Church Drops Vedanta over Ethical Concerns
Dawber, Alistair, The Independent (London, England)
CoE investment has risen by nearly 300% in past year
THE CHURCH of England yesterday offloaded its stake in the controversial FTSE 100-listed mining group Vedanta Resources, saying that the company's respect for human rights fell below its standards.
The Church is the latest in a string of organisations to attack the India-based miner over concerns about the safety of its alumina refinery in Lanjigarh in Orissa state, and its planned bauxite mine at the nearby Niyamgiri mountain. Pressure groups such as Survival International allege that the mine will destroy local forests, while the mountain itself is considered sacred by the local Dongria Kondh tribe.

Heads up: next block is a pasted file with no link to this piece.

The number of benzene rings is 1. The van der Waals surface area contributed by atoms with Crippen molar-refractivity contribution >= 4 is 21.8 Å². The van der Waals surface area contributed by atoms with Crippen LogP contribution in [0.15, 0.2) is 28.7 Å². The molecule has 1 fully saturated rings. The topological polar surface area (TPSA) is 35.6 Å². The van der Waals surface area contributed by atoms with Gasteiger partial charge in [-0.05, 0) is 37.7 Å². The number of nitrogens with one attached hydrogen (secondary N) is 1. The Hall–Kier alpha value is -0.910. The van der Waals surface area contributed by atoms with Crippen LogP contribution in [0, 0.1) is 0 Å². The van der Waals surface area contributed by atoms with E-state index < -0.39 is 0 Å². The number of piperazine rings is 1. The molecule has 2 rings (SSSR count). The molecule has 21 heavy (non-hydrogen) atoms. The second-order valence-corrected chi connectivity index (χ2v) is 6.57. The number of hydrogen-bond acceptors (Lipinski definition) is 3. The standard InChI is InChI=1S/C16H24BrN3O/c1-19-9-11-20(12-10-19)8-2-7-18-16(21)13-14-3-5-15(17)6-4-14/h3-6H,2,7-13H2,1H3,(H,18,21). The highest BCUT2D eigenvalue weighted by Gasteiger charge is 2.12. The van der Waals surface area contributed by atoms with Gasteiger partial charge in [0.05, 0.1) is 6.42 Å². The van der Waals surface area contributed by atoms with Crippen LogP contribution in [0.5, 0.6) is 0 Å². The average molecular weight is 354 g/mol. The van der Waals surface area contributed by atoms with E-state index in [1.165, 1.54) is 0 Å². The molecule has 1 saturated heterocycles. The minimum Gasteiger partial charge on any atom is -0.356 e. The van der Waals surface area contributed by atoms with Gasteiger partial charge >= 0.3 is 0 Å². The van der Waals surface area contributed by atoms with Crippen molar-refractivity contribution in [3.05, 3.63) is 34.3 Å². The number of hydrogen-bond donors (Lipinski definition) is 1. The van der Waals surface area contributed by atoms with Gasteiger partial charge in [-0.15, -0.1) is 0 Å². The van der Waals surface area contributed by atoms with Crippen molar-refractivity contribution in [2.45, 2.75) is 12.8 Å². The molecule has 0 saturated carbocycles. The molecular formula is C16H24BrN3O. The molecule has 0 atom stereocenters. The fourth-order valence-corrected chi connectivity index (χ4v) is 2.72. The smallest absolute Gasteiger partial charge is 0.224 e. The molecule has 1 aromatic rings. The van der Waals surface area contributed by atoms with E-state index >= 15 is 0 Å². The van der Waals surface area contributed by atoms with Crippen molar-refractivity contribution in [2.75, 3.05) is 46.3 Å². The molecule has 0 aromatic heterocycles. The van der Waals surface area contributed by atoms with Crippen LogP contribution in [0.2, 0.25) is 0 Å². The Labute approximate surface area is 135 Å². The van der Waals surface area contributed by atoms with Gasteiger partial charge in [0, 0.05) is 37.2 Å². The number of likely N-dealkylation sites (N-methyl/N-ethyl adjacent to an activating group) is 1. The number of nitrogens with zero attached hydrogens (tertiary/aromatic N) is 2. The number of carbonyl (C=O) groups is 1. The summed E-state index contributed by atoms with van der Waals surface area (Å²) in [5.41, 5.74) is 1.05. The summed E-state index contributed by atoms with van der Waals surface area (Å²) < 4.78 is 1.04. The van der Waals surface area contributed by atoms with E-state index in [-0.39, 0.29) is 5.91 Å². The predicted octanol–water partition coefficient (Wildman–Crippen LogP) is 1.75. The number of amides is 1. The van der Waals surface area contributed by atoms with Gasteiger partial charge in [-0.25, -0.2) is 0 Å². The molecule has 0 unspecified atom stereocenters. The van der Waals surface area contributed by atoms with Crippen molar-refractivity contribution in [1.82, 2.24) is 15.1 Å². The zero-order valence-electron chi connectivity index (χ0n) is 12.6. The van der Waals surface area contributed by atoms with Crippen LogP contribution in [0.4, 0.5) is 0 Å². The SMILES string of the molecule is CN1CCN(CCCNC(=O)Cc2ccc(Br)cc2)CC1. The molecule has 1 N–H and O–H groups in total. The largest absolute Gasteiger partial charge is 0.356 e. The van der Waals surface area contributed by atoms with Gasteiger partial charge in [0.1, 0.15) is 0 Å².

John Reynolds, the chairman of the Church's Ethical Investment Advisory Group (EIAG), said: "After six months of engagement, we are not satisfied that Vedanta has shown, or is likely in future to show, the level of respect for human rights and local communities that we expect of companies in whom the Church investing bodies hold shares."
The Church has made a lot of money from its Vedanta shares. The company's stock has increased by a massive 296.2 per cent in the last 12 months as production targets have been surpassed and the global commodity market has recovered. The Church has hitherto defended its stake by arguing that it is better able to influence the companies in which it has shares.
Vedanta, and its billionaire chairman Anil Agarwal, has consistently refused to discuss the concerns raised by Survival, but in a statement issued yesterday, it said: "We are disappointed by the Church of England's decision to sell their holding in Vedanta.
"Vedanta remains fully committed to pursuing its investments in a responsible manner, respecting the environment and human rights. …